Team Arctic racers competing with the Blast, and a couple reputable dealers, have reached out with a twelve cent fix to the varying runability. Quite simply, the CVTech TrailBloc clutch needs heavier weights.

Peak operating RPM should be 7600. That said, its a flat curve getting there. There is very little difference noticed between 7200-7600 RPM.

Below is a look at how to add two pennies to each weight (6), and your runability issues are solved. No more bogs, lean run conditions or knock sensor being tripped. If you don’t have the correct tools to perform this, Id recommend you visit your dealer.

CVTech Trailblok Drive Clutch

Once main nut is removed, here is a look at how the sheaves separate

A look at the weight (round piece) in its arm

Remove the Weight

Ask your mom for two pennies - twelve total

Insert pennies on bottom

Place the weight on top of the pennies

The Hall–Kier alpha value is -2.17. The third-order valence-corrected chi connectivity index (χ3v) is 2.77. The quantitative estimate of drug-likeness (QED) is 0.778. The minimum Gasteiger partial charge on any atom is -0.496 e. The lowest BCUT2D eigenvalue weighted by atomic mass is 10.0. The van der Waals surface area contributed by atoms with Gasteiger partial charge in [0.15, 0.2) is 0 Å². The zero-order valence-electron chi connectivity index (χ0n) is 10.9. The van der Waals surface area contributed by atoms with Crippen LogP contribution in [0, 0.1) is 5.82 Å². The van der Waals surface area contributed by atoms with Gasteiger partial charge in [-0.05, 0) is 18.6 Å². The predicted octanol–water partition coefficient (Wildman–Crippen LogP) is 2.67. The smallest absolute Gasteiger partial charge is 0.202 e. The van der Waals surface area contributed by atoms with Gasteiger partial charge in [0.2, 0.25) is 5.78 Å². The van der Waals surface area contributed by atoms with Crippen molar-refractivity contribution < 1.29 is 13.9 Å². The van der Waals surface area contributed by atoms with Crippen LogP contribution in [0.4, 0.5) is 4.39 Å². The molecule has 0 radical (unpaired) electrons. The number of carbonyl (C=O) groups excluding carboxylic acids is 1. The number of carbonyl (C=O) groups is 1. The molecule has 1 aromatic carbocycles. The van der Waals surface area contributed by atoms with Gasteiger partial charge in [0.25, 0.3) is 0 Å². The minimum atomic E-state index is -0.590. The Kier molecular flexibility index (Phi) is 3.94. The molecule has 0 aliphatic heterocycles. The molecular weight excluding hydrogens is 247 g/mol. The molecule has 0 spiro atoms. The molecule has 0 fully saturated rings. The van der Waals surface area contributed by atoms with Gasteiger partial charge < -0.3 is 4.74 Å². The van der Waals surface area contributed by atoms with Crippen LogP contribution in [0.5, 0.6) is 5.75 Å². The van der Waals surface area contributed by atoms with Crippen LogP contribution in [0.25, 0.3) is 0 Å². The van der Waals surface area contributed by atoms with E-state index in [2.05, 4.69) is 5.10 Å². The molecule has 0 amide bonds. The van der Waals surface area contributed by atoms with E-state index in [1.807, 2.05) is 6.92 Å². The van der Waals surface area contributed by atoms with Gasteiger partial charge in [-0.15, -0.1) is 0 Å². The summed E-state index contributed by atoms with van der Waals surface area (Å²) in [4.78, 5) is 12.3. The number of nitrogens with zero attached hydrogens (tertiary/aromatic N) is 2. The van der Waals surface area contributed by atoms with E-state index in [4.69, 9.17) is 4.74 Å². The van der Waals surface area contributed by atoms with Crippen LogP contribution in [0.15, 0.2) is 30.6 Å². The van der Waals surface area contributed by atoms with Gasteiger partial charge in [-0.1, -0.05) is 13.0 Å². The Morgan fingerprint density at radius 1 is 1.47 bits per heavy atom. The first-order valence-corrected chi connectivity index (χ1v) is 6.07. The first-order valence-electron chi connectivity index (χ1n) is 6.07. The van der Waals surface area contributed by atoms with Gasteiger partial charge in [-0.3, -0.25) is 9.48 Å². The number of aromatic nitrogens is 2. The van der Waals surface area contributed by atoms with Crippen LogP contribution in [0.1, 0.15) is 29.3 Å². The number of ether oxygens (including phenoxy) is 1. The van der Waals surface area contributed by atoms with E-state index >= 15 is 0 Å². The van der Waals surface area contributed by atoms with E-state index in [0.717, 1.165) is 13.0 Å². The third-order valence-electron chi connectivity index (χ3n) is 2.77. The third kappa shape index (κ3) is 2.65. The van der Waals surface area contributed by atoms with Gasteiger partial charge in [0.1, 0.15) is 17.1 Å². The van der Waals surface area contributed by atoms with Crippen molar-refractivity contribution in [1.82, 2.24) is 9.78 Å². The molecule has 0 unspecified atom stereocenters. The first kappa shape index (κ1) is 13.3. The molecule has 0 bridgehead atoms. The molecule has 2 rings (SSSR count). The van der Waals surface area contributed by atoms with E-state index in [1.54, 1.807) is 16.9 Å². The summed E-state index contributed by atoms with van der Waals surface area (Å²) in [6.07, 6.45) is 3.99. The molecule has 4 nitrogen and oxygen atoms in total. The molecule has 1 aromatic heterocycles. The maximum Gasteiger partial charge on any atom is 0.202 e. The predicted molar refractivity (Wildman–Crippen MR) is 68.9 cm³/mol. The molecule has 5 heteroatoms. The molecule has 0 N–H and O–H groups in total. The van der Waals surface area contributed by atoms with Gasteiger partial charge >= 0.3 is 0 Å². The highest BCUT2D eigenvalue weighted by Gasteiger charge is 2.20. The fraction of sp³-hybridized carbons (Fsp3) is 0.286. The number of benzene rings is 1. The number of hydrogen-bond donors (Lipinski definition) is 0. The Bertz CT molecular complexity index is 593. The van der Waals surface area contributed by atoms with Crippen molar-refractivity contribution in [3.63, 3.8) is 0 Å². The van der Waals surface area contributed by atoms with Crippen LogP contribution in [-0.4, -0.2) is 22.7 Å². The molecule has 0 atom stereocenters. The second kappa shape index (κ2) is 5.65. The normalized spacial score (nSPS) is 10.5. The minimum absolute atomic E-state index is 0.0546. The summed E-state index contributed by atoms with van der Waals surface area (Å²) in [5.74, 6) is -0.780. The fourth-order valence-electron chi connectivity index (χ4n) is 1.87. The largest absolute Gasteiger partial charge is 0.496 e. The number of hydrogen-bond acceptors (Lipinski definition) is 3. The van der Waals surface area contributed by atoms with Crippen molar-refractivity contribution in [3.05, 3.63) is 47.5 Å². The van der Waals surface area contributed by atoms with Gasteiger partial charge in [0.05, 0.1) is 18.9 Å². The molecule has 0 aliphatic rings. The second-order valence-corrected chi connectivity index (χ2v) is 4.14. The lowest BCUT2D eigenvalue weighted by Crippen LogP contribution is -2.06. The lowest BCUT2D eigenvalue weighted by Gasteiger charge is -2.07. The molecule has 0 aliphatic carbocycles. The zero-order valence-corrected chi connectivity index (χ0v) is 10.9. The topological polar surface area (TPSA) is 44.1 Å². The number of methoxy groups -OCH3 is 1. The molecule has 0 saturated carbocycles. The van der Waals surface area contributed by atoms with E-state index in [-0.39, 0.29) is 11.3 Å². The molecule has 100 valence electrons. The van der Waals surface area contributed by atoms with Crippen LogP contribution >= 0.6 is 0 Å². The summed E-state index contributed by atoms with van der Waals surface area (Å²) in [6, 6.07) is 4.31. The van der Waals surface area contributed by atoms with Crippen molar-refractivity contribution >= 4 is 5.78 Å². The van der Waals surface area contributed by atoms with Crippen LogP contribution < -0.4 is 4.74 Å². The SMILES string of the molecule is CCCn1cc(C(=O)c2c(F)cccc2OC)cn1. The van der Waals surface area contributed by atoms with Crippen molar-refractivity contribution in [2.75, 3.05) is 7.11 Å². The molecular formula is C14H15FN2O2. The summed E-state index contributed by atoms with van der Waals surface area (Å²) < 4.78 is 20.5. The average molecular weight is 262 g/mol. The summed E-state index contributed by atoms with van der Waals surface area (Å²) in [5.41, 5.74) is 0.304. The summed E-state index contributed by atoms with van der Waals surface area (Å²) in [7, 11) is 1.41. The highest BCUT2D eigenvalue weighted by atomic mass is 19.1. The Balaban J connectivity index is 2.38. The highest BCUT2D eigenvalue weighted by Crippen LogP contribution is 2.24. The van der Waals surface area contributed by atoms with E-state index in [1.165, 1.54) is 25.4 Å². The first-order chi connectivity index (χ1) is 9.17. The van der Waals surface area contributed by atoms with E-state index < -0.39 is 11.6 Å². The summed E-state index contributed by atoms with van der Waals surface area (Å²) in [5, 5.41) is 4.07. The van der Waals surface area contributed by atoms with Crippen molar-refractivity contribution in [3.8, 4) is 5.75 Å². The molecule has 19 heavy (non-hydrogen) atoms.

Finished photo of weight installed over pennies 



  1. Wow I could not have written the clutch commenting better. Have you experienced any bog with your sled in that it cuts out and almost puts you over the handle bars? Mine is at Thomas Sno Sports for this issue and I just forwarded your simple fix for the clutching and hope that they will add the extra weight to my machine. Any concern on AC and warranty with this simple fix?

  2. I have owned many first year model arctic cat sleds, and seems like every one had it share of stupid little things just like the blast clutch issue. Things that should have been addressed by arctic cat before they sold the sleds. U mean to tell me a/c engineers and testers couldn’t figure out this issue prior to selling it, these are the things that make my friends who DONT ride a/c laugh at me for sticking with them.